Jon Kitna Gets R.E.A.L. For Fatherless Kids
Quarterback Jon Kitna was the engine that drove the ball down the field. Holding class with NFL offenses. He played on four different teams until the age of 39, as both a starter and backup. “I came in just trying to make it a year, make it one week to the next. And it turned into 16 years.”
A 16-year education in a broader field of life, arming him with skills to note tendencies and solutions that would prepare him for his next career in the classroom.
Jon: “There’re so many people with so much pain that just cover it. That’s why 80% of guys in the NFL, one year after they retire, are divorced, bankrupt, or hooked on drugs, or a combination of the three. What I saw was a lot of men at a young age, maybe didn’t learn character and integrity, and what it means to be real.”
Being real and demonstrating faith chiseled Jon’s reputation. He retired as a Dallas Cowboy in 2012. Timing and his math education degree brought him back home to Tacoma, Washington. Jon was hired at Lincoln High, the same school where he graduated and played quarterback.
Jon: “Teaching was my avenue to have an impact on young men and women. That’s always what my wife and I dreamed about.”
Like a hurry-up offense, the Kitnas were all in. Jon teaches Algebra and coaches football. Jen volunteers administrative support for the football students. Their family of six is embedded in the school. Together, the Kitnas are a rarity within the Lincoln High community; reflecting hope for a loving marriage and promising future.
Jon: “Eighty percent of our students have no father at home. And 75% of them are at or below the poverty line. A student that says, in full tears in front of 80 other players and 15 other coaches, ‘Every day I have to choose, am I eating, or is my mom eating?’ That’s hard to hear. Or to hear another kid say, ‘Coach, I hear you about the homework and stuff. But when I go home, my mom and dad are telling me, ‘Shut your books and go out on the streets and sell drugs and get us some money.’”
Jon wanted to do more than teach and coach. He wanted to strengthen the stride for an uphill climb.
Lincoln High Principal Patrick Erwin: “He kept saying, I want to teach math and I want your toughest kids. And that’s exactly what we gave him.”
Jon: “The kids that, you know, maybe had fallen behind first semester. There were some hard kids in that one. Hard. And, Rayshaun Miller was one of those.”
Rayshaun Miller: “The first day he got here he just like, ‘Man, I’m not going to let you fall.’ He took me under his wing and it went on from there.”
Rayshaun’s grades have improved, along with his determination and outlook.
Tom Buehring 700 Club reporter: “How are you different? Can you see the difference? How?”
Rayshaun: “First, I’m not out in the streets doing what I want. I try to see myself doing what Coach Kitna did to me; changing me and trying to do it to others.”
The senior running back now takes a lead among his teammates, translating tough love during practice for players who turn their backs on Coach Kitna.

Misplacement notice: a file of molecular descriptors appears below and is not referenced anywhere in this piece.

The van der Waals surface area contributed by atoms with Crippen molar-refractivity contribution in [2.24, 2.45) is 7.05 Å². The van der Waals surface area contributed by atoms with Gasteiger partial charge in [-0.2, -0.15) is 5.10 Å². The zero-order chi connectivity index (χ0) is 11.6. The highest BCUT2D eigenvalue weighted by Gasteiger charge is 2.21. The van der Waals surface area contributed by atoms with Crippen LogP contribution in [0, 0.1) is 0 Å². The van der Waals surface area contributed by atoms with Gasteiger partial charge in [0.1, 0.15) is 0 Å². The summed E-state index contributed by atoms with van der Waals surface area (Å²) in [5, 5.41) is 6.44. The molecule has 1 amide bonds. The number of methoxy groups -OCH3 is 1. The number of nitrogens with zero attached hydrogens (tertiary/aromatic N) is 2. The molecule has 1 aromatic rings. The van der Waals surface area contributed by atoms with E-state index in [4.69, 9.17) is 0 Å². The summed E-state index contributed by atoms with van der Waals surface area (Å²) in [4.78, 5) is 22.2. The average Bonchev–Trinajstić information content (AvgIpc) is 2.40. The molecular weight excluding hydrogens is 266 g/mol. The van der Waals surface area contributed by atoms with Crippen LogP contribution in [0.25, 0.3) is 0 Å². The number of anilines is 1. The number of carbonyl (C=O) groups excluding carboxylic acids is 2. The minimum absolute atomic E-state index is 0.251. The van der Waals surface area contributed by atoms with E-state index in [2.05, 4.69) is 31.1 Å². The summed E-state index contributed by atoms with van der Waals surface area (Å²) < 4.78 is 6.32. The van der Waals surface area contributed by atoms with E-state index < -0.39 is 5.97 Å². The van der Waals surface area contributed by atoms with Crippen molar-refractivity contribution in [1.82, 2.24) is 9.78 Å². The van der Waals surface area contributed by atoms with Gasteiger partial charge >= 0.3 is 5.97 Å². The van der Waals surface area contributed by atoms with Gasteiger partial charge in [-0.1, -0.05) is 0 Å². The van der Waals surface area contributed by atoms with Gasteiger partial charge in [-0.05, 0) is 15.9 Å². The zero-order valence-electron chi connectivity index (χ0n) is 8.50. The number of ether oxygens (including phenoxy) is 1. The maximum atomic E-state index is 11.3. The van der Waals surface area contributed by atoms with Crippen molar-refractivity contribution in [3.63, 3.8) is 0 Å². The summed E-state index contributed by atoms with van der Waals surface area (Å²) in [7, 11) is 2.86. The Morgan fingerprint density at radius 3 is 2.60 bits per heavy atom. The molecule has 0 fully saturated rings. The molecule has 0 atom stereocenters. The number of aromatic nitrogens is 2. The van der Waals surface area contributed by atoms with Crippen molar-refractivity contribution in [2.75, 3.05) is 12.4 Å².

Jon: “I was getting after this safety. Getting after him! He’s pulling back and pulling back. And, here’s Rayshaun Miller from 20 yards away, ‘You need to turn around and look at him. He’s doing it ‘cause he loves you. He’s doing it ‘cause he loves you.’ Whew.”
Jon: I love these kids. I love them. And I always tell them, never, ever, ever mistake my passion for a lack of love.”
Tom: “It’s become the toughest pass attempt of Jon Kitna’s career; a daily, daring throw that cuts through that silent opponent of lifelong neglect and need.”
Jon: “Go in and live the Gospel, to educate, to give food to, to put an arm around, to love on people that are hurting.”
Tom: “What’s the greatest practical need that these kids have?”
Jon: “Food. Food. I’m asking you to commit 8 weeks of your summer to come in and work out and lift weights. When we lift weights, the walls are sweating. This kid almost passes out in the class. (I’m asking) ‘What happened?’ ‘Coach, I ain’t ate since yesterday.’”
Jon’s dedication goes beyond a meal. He empowers student athletes with principles to sustain them for life. REAL MEN is the foundation of the football program that enthusiastically carries over to the student body.
Jon: “A real man rejects passivity, empathizes with others, accepts responsibility and leads courageously. And a real man can only be a real man if he surrounds himself with other real men. Because if not, at some point he’ll compromise in and of himself.”
Jon’s class earned the second highest algebra score of any class at the end of the school year. From the football field to the Lincoln High hallways, difference-makers are emerging.
Tom: Put ‘em in the huddle. Give them a charge.
Jon: “Start serving. Start serving .You want an inroad with people? Start serving. It’s what Jesus did. You want to deepen your relationship with Christ? Start serving. You want to make a difference in somebody else’s life? Start serving. And then once you do that, you get to start seeing God at work, ‘cause God’s serving.”